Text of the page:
Queen Of The Highways

A Pony Express stop for our time

In sunshine or darkness, good weather or bad, whether I’m wide awake or dead tired, the most beautiful roadside sight for me is a sign that says WE NEVER CLOSE . I have warm memories of such homes of 24-hour gasoline and coffee: in the Poconos on I-80; another in East Stroudsburg, Pennsylvania; Sandman Plaza in Bordentown, New Jersey; dines Corners on I-40 east of Albuquerque; at the Sacramento River crossing south of Redding, California; on I-90 west of Missoula; a handful on I-80 in Nebraska and Iowa.Read more »

Nicknames On The Land

A small but dependable pleasure of travel is encountering such blazons of civic pride as “Welcome to the City of Cheese, Chairs, Children, and Churches!”

Stephen Vincent Benét confessed that he had fallen in love with American placenames, and George R. Steward, author of the classic Names on the Land, wrote that he was born with rapturous feelings towards the names and cities that “lay thickly over the land.” Read more »

Powder River Country

THE MOVIES, THE WARS, AND THE TEAPOT DOME
A journey of a hundred miles on a Wyoming interstate turns up the true stories behind the powerful Western myths

My wife and I are on the inter-state, headed north toward Johnson County, Wyoming. Ten years ago I prowled this country doing research for a novel that used material from the Johnson County War of 1892, when powerful cattlemen—in what is called “the Invasion”—attacked hardscrabble newcomers who were threatening their hegemony. Ten years ago there was no interstate, and Highway 87 was the north-south artery, frequented by pickups with rifle racks in the rear windows, its blacktop notable for the amount of mashed wildlife displayed.Read more »

Boosting The West

The Wyoming photographer Joseph Stimson proudly portrayed his region in the years when it was emerging from rude frontier beginnings

In a career lasting almost sixty years, Joseph Stimson promoted Wyoming and other Western states in strong and spirited photographs. He was not the West’s first photographer, nor its most artistic, but his work perfectly expressed the optimism and belief in progress of this area in the early twentieth century. Read more »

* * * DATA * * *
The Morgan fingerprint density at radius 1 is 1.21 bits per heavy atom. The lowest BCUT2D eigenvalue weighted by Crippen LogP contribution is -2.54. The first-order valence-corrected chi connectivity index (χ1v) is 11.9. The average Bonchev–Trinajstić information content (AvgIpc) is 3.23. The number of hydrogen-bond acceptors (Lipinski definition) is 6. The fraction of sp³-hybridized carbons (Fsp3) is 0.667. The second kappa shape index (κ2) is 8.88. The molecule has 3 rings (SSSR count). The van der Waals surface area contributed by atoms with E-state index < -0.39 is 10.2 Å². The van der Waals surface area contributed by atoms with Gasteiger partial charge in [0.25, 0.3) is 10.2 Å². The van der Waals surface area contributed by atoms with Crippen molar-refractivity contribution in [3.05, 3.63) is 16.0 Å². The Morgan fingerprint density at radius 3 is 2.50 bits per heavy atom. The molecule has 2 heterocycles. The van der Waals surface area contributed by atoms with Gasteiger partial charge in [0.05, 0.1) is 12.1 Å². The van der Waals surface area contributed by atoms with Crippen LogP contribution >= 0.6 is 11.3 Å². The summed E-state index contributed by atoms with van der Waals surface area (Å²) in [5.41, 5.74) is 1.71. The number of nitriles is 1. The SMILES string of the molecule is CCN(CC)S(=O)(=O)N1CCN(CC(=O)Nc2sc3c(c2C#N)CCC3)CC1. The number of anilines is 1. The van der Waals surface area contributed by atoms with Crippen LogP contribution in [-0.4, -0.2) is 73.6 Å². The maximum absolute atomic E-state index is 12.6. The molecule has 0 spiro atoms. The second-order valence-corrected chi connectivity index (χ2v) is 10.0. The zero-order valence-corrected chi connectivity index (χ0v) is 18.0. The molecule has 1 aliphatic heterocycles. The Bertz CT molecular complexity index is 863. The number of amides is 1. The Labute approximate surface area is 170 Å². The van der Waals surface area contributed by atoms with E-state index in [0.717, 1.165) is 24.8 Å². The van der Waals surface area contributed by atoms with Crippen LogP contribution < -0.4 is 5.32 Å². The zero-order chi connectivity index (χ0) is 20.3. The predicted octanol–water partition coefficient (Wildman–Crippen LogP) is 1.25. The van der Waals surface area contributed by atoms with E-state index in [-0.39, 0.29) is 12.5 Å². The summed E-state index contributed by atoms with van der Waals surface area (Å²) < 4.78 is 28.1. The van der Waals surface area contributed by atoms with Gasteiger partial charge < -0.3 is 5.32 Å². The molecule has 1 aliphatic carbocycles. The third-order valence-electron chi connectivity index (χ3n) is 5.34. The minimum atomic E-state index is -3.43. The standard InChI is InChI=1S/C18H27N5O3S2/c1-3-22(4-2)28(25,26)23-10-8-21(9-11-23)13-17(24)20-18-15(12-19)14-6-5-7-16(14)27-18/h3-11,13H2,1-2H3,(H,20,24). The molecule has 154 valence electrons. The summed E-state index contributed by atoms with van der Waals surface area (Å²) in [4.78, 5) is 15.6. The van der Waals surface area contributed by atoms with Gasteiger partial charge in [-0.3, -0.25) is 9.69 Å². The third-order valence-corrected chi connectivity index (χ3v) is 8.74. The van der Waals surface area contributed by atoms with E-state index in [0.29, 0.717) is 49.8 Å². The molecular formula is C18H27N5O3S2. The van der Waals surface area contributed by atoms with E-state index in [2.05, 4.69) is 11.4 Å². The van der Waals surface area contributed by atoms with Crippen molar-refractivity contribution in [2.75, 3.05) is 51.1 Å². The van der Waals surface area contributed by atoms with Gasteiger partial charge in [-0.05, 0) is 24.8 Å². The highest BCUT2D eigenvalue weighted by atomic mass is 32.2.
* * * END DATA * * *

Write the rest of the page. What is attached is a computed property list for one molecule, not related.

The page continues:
It All Began In Wyoming

One day in 1869 the gentlemen of the territorial legislature amused themselves by enacting the first woman-suffrage law. They trusted in a veto from the governor

Wyoming. The name itself recalls the Old West, where a man was a man. The virile pioneer, eyes squinted against the prairie sun or mountain snowstorm, muscles tense, ready to overcome any human or elemental opposition. The rough, tough cowboy, drawing fast, drinking hard, dying young. Read more »

The Redskin Who Saved The White Man’s Hide

Chief Washakie earned his battle scars in the service of the Great White Father, who—for once at least—kept faith with an Indian

 

General George Crook, United States Army, angular and bearded, resisted the impulse to consult his watch again. From the opening of his tent he could have seen the wide stretch of sagebrush-covered hills to the west over the willow bottoms of Goose Creek, but he was tired of looking at it. Why didn’t Washakie come?

 
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Pioneers In Petticoats

Legend says the frontier was “hell on women,” but the ladies claim they had the time of their lives

I once had a conversation about the ways of the West with a wise and literate old man who had been a cowpuncher in Montana in the golden days of Charlie Russell and Teddy Blue. John R. Barrows was the author of a book called Ubet , describing the adventures of his parents who ran a stage station rejoicing in that typically jaunty frontier name. They had gone west with a wagon train from Wisconsin in 1879, taking several small children.